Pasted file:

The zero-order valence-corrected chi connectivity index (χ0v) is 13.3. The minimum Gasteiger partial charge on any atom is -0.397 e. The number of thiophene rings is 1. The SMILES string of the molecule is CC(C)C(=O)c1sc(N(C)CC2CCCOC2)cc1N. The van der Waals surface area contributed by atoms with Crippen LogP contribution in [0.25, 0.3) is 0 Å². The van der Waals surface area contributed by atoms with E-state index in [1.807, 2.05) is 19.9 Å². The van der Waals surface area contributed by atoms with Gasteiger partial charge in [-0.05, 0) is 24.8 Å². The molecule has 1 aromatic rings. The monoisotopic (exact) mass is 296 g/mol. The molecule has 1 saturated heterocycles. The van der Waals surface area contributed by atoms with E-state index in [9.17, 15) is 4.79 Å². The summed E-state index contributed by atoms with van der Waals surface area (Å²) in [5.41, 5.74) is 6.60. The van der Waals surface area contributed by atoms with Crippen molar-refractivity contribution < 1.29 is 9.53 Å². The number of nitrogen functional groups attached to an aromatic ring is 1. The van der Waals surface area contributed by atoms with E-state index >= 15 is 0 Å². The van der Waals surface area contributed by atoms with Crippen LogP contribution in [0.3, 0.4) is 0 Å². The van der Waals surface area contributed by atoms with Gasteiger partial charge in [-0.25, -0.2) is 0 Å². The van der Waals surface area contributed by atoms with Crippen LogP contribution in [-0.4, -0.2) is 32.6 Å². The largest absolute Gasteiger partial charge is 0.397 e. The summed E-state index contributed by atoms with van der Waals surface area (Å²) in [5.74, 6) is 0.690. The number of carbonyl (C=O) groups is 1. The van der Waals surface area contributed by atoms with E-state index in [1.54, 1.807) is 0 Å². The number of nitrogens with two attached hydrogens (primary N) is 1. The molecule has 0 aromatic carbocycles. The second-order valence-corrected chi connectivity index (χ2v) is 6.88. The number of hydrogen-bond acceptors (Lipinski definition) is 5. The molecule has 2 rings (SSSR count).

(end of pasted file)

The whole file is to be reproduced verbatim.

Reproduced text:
The zero-order valence-corrected chi connectivity index (χ0v) is 13.3. The minimum Gasteiger partial charge on any atom is -0.397 e. The number of thiophene rings is 1. The SMILES string of the molecule is CC(C)C(=O)c1sc(N(C)CC2CCCOC2)cc1N. The van der Waals surface area contributed by atoms with Crippen LogP contribution in [0.25, 0.3) is 0 Å². The van der Waals surface area contributed by atoms with E-state index in [1.807, 2.05) is 19.9 Å². The van der Waals surface area contributed by atoms with Gasteiger partial charge in [-0.05, 0) is 24.8 Å². The molecule has 1 aromatic rings. The monoisotopic (exact) mass is 296 g/mol. The molecule has 1 saturated heterocycles. The van der Waals surface area contributed by atoms with E-state index in [9.17, 15) is 4.79 Å². The summed E-state index contributed by atoms with van der Waals surface area (Å²) in [5.41, 5.74) is 6.60. The van der Waals surface area contributed by atoms with Crippen molar-refractivity contribution < 1.29 is 9.53 Å². The number of nitrogen functional groups attached to an aromatic ring is 1. The van der Waals surface area contributed by atoms with E-state index >= 15 is 0 Å². The van der Waals surface area contributed by atoms with Crippen LogP contribution in [0.3, 0.4) is 0 Å². The van der Waals surface area contributed by atoms with Gasteiger partial charge in [-0.25, -0.2) is 0 Å². The van der Waals surface area contributed by atoms with Crippen LogP contribution in [-0.4, -0.2) is 32.6 Å². The largest absolute Gasteiger partial charge is 0.397 e. The summed E-state index contributed by atoms with van der Waals surface area (Å²) in [5.74, 6) is 0.690. The number of carbonyl (C=O) groups is 1. The van der Waals surface area contributed by atoms with E-state index in [1.54, 1.807) is 0 Å². The number of nitrogens with two attached hydrogens (primary N) is 1. The molecule has 0 aromatic carbocycles. The second-order valence-corrected chi connectivity index (χ2v) is 6.88. The number of hydrogen-bond acceptors (Lipinski definition) is 5. The molecule has 2 rings (SSSR count).